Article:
Nikola Gruevski’s VMRO DPMNE party, which narrowly won most seats in closely-contested 11 Dec elections, failed to meet 29 Jan deadline to form new govt as ethnic Albanian Democratic Union for Integration (DUI), VMRO DPMNE’s partner in previous coalition govt, said it had not decided whether to join new coalition; VMRO DPMNE called for few elections. Representatives of three out of the four ethnic Albanian parties – DUI, Movement for Reform – Democratic Party of Albanians (LR-PDSH) and Besa Movement – 7 Jan signed joint declaration outlining preconditions for their participation in govt, including making Albanian an official language. Special Prosecutor (SJO) investigating wiretapping scandal 18 Jan announced it was dropping all charges including blackmail against opposition leader Zoran Zaev due to lack of evidence.
Macedonia is being shaken by twin political and security crises, both of which could escalate into violent confrontation or worse. While another civil war in the Western Balkans is not imminent, there is a serious threat to regional stability that the country’s leaders and international partners need to contain.
Ten years after the Ohrid Agreement ended fighting between ethnic Macedonians and Albanians, Macedonia is more stable and inclusive, but political party and ethnic tensions are growing, and the new government needs to reverse the negative trends.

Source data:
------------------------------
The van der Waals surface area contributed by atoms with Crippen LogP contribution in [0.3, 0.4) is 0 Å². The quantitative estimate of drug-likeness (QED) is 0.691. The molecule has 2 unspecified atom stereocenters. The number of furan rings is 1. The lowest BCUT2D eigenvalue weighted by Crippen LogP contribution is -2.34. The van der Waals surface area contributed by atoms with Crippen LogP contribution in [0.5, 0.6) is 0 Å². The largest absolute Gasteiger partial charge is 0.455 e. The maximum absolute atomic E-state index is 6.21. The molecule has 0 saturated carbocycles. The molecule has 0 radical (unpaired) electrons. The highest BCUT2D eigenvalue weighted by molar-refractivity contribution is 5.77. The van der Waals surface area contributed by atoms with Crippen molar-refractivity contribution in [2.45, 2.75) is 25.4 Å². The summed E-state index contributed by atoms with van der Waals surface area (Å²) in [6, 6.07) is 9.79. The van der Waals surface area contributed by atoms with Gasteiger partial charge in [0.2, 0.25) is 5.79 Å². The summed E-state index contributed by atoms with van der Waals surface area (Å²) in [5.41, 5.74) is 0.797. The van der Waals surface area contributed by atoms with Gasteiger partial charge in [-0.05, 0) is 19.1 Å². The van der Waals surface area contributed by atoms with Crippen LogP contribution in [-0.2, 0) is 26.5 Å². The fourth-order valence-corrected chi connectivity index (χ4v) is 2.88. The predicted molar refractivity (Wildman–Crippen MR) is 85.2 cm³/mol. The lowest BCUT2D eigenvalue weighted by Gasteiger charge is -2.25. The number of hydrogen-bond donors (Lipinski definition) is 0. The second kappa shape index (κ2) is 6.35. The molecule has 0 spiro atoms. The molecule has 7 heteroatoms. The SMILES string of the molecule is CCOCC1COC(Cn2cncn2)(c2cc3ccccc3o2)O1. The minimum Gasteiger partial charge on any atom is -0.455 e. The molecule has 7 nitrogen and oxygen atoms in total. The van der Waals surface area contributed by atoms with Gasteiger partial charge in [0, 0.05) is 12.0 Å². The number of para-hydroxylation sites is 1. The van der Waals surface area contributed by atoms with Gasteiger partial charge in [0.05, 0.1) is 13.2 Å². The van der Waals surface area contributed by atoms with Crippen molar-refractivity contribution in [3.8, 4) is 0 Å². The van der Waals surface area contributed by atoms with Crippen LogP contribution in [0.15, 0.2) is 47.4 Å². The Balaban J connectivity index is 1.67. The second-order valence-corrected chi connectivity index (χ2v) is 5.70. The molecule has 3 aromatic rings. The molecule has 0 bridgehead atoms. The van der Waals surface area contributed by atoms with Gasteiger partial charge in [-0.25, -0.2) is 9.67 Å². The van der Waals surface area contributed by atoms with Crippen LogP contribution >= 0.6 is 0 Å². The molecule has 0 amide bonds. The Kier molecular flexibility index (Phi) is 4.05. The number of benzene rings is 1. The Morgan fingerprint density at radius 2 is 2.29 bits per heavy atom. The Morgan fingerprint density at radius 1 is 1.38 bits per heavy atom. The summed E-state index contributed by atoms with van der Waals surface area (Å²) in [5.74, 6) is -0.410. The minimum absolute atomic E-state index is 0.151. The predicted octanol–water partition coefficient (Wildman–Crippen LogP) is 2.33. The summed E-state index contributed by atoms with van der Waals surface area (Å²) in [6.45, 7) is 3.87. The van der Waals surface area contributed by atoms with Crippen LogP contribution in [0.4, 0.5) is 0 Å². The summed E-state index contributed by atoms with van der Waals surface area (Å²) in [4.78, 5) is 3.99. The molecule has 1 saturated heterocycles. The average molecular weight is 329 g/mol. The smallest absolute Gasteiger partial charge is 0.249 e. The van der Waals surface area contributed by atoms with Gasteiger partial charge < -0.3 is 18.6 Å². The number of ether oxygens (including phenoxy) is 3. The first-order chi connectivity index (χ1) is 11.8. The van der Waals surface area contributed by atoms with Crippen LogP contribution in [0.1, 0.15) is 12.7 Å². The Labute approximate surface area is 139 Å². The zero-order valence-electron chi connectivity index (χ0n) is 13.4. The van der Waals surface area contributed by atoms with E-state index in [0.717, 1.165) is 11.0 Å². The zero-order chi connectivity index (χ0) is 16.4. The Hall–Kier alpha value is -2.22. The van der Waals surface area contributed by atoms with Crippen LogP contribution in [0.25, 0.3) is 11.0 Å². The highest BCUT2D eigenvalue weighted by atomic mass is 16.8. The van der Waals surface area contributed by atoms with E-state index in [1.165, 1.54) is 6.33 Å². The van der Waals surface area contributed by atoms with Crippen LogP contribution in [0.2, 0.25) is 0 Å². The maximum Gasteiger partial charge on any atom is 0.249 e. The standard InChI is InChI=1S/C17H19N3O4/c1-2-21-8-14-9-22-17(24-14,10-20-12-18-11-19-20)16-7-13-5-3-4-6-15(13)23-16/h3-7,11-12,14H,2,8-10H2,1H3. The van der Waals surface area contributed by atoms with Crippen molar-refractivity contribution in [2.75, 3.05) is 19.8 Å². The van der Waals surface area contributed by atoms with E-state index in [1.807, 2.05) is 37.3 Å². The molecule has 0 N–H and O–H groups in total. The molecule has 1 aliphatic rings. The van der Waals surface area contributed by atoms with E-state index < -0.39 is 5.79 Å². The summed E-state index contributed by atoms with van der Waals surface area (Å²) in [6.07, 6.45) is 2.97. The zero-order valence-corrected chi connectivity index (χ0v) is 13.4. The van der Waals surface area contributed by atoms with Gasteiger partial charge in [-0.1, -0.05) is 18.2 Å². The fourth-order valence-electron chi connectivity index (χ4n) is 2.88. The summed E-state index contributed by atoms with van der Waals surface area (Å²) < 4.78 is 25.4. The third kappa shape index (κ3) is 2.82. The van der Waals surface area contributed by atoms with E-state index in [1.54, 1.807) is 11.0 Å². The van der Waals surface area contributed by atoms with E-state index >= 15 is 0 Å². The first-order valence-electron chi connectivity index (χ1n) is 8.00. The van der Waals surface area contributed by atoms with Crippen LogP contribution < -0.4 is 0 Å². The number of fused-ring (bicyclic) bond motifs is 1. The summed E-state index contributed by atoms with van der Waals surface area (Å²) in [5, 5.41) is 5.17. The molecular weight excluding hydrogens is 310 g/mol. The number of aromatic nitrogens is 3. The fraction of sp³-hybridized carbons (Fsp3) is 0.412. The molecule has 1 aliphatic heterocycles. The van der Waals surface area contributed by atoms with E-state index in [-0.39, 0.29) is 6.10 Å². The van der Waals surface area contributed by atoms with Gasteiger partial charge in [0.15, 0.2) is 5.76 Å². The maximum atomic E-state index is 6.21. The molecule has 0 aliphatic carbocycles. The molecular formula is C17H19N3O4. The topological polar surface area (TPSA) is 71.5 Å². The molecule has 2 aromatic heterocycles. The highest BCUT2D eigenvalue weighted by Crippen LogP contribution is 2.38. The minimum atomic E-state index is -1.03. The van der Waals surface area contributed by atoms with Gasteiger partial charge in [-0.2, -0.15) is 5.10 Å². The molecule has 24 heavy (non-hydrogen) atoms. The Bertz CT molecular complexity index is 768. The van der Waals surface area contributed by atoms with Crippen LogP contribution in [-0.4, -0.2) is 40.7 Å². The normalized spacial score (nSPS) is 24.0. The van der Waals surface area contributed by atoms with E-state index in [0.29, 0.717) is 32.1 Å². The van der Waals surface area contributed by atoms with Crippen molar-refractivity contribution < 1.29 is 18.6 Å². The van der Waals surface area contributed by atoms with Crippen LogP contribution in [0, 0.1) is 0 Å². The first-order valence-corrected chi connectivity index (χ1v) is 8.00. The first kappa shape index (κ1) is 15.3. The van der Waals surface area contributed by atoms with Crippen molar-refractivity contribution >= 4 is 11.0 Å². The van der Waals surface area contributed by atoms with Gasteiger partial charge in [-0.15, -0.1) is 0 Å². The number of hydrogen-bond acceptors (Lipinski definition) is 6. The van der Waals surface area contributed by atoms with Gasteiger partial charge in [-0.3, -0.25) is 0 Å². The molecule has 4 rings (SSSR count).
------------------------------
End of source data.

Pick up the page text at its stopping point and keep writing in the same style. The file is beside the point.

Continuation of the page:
Macedonia is a relative success story in a region scarred by unresolved statehood and territory issues. International engagement has, since the 2001 conflict with an ethnic Albanian insurgency, brought progress in integrating Albanians into political life. This has been underpinned by the promise of European Union (EU) and NATO integration, goals that unite ethnic Macedonians and Albanians. But the main NATO/EU strategy for stabilising Macedonia and the region via enlargement was derailed in 2008 by the dispute with Greece over the country’s name.
The European Union summit’s December 2005 decision to grant EU candidacy status is a significant milestone on Macedonia’s path to European integration. However, its open-ended nature, with no start date for accession talks, indicates the practical and policy challenges the country still faces to become a stable post-conflict democracy.
The EU’s present visa regime with the countries of the Western Balkans (Albania, Bosnia-Herzegovina, Macedonia, and Serbia-Montenegro including Kosovo) is fostering resentment, inhibiting progress on trade, business, education and more open civil societies, and as a result contributing negatively to regional stability.
Originally published in NovaTV
Originally published in The Riga Conference
Just two years ago it appeared that deadly conflict in Macedonia was no longer a serious risk. Recent events have revived the threat.
Originally published in POLITICO